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hI I WANT a script TO CHECK atleast one occurrence of "|Viewed" word is present in js string. sample Js sting wolll be "22|Test|Viewed,22|Test|Un-Viewed,22|Test|Viewed".

can anyone help me out ? THx

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Do you mean js, or javascript? –  skaffman Jun 28 '10 at 13:27
2  
@skaffman — JS is a perfectly acceptable abbreviation of JavaScript and doesn't have another meanings (except perhaps JScript, which is close enough to JavaScript as makes no difference in most cases, and should be explicitly mentioned anyway in the cases where it does). –  Quentin Jun 28 '10 at 13:36
    
There is a language called JS: stackoverflow.com/questions/1148979/… Where is your god now? –  user216441 Jun 28 '10 at 14:10

2 Answers 2

up vote 3 down vote accepted

Others have already mentioned indexOf where you can do:

<html><body><script type="text/javascript">
    var str="22|Test|Viewed,22|Test|Un-Viewed,22|Test|Viewed";
    document.write(str.indexOf("|Viewed"));
</script></body></html>

but I'd like to also mention a more powerful option (if needed) - you can use the regex string search method:

<html><body><script type="text/javascript">
    var str="22|Test|Viewed,22|Test|Un-Viewed,22|Test|Viewed";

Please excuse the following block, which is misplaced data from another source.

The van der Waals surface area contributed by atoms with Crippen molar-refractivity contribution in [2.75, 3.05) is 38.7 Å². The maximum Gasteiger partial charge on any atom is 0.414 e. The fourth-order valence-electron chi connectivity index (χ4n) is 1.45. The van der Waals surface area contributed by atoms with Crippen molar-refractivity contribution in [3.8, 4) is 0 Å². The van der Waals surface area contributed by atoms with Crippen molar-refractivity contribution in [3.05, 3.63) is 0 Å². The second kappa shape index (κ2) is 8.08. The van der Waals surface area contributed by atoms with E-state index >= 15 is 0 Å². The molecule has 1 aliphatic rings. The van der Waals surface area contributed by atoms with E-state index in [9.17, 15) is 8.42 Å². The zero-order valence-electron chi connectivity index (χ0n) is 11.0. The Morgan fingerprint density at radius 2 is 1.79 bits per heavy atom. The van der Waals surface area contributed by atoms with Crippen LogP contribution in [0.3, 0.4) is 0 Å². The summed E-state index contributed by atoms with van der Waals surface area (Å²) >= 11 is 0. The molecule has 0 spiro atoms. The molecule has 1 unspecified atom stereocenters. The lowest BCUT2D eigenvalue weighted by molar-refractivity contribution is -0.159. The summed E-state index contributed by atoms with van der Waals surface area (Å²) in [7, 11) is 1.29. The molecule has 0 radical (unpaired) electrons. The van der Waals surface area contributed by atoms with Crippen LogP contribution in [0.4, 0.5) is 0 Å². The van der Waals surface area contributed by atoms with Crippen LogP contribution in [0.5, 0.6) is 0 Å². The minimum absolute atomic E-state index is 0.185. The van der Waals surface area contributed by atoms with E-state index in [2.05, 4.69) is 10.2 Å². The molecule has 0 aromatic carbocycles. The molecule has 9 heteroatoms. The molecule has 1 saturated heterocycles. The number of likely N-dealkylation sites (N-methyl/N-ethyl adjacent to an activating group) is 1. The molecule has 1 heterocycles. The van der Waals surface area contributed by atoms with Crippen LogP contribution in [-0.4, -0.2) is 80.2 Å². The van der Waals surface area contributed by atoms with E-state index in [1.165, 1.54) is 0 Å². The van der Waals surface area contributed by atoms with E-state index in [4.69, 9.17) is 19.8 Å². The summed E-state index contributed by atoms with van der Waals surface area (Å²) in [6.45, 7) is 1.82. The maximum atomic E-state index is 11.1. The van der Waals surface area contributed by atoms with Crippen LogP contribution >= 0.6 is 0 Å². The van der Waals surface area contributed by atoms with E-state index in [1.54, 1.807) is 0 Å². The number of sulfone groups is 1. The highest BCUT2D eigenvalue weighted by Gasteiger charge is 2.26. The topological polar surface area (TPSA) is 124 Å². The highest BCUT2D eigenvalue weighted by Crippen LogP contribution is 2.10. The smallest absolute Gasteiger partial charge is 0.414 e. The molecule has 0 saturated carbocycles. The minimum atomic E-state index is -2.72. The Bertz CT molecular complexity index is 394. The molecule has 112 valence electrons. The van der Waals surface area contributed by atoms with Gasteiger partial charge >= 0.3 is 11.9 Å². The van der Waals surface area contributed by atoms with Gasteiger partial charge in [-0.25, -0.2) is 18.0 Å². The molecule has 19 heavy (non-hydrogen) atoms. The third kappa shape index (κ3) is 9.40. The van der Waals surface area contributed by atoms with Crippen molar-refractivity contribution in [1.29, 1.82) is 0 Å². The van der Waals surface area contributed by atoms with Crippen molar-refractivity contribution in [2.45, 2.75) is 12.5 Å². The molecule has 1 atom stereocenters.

document.write(str.search("\\|Viewed"));
</script></body></html>

Typing either of these into a file (xx.html) and loading it in your browser, you'll see the number 7 appear which is the first position of the string found. This value is zero-based (0 is the first position) and you'll get back -1 if it cannot be found.

The regex version will allow more complex search patterns, not necessary for this specific case, but you should keep it in mind for when a simple constant string may not suffice.

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Eugh. Using a regular expression for a simple pattern match is inefficient … and despite the documentation saying you need to pass in a regex ( developer.mozilla.org/en/Core_JavaScript_1.5_Reference/Objects/… ) , you are passing in a string … and you've escaped the ` so its going to be looking for \|Viewed` instead of |Viewed (or are you using some implementation of search that evals strings in to regular expressions in that context (which is also dirty and should be avoided). –  Quentin Jun 28 '10 at 13:35
    
I suggest you try it, David, it works just fine. You don't have to pass in a regex, one will be created for you if necessary. In addition, I didn't want to parrot just what had already been said, rather to provide a more powerful approach when needed. indexOf is fine for fixed strings and I congratulate you on your answer but sometimes I need more power. The double backslash is required because it's in a string so that the double becomes a single, and the single followed by the vertical bar is so we treat the bar as a specific character rather than the "or" separator. –  paxdiablo Jun 28 '10 at 14:00
<html><body><script type="text/javascript">
    var my_string = "22|Test|Viewed,22|Test|Un-Viewed,22|Test|Viewed";
    var the_matchIndex = my_string.indexOf('|Viewed');
    var blMatch = the_matchIndex > -1;
    alert(blMatch ? "Found a match!" : "No match found");
</script></body></html>
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